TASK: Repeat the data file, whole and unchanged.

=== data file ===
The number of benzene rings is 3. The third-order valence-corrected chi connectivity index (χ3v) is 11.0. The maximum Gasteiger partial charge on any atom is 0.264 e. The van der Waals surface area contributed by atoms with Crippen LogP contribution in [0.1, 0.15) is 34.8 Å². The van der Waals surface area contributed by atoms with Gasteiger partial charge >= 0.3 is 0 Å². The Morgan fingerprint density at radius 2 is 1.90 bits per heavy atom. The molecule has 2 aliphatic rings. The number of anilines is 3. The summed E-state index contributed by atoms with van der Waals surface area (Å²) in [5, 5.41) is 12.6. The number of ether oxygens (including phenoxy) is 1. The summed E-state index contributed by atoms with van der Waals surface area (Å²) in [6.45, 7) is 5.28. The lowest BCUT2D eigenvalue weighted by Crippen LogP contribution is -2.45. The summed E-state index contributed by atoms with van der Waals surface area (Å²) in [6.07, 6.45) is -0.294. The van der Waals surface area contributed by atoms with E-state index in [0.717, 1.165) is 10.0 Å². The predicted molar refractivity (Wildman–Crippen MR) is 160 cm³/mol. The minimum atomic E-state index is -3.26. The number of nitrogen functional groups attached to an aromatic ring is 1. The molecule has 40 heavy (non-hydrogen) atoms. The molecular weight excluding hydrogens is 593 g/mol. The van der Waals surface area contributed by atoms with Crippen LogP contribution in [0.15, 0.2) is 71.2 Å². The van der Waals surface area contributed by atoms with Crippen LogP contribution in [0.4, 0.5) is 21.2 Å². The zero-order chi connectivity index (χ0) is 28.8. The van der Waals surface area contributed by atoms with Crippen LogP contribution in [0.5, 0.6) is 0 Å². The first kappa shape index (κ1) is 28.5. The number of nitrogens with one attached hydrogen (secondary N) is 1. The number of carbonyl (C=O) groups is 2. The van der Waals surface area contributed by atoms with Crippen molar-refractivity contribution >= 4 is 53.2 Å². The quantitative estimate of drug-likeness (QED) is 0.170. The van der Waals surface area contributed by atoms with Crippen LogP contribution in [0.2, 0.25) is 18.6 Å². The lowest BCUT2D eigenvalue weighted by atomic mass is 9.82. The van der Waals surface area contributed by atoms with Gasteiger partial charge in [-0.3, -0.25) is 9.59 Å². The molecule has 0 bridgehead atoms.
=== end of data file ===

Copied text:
The number of benzene rings is 3. The third-order valence-corrected chi connectivity index (χ3v) is 11.0. The maximum Gasteiger partial charge on any atom is 0.264 e. The van der Waals surface area contributed by atoms with Crippen LogP contribution in [0.1, 0.15) is 34.8 Å². The van der Waals surface area contributed by atoms with Gasteiger partial charge >= 0.3 is 0 Å². The Morgan fingerprint density at radius 2 is 1.90 bits per heavy atom. The molecule has 2 aliphatic rings. The number of anilines is 3. The summed E-state index contributed by atoms with van der Waals surface area (Å²) in [5, 5.41) is 12.6. The number of ether oxygens (including phenoxy) is 1. The summed E-state index contributed by atoms with van der Waals surface area (Å²) in [6.45, 7) is 5.28. The lowest BCUT2D eigenvalue weighted by Crippen LogP contribution is -2.45. The summed E-state index contributed by atoms with van der Waals surface area (Å²) in [6.07, 6.45) is -0.294. The van der Waals surface area contributed by atoms with E-state index in [0.717, 1.165) is 10.0 Å². The predicted molar refractivity (Wildman–Crippen MR) is 160 cm³/mol. The minimum atomic E-state index is -3.26. The number of nitrogen functional groups attached to an aromatic ring is 1. The molecule has 40 heavy (non-hydrogen) atoms. The molecular weight excluding hydrogens is 593 g/mol. The van der Waals surface area contributed by atoms with Crippen LogP contribution in [0.15, 0.2) is 71.2 Å². The van der Waals surface area contributed by atoms with Crippen LogP contribution in [0.4, 0.5) is 21.2 Å². The zero-order chi connectivity index (χ0) is 28.8. The van der Waals surface area contributed by atoms with Crippen LogP contribution in [0.5, 0.6) is 0 Å². The first kappa shape index (κ1) is 28.5. The number of nitrogens with one attached hydrogen (secondary N) is 1. The number of carbonyl (C=O) groups is 2. The van der Waals surface area contributed by atoms with Crippen molar-refractivity contribution >= 4 is 53.2 Å². The quantitative estimate of drug-likeness (QED) is 0.170. The van der Waals surface area contributed by atoms with Crippen LogP contribution in [0.2, 0.25) is 18.6 Å². The lowest BCUT2D eigenvalue weighted by atomic mass is 9.82. The van der Waals surface area contributed by atoms with Gasteiger partial charge in [-0.3, -0.25) is 9.59 Å². The molecule has 0 bridgehead atoms.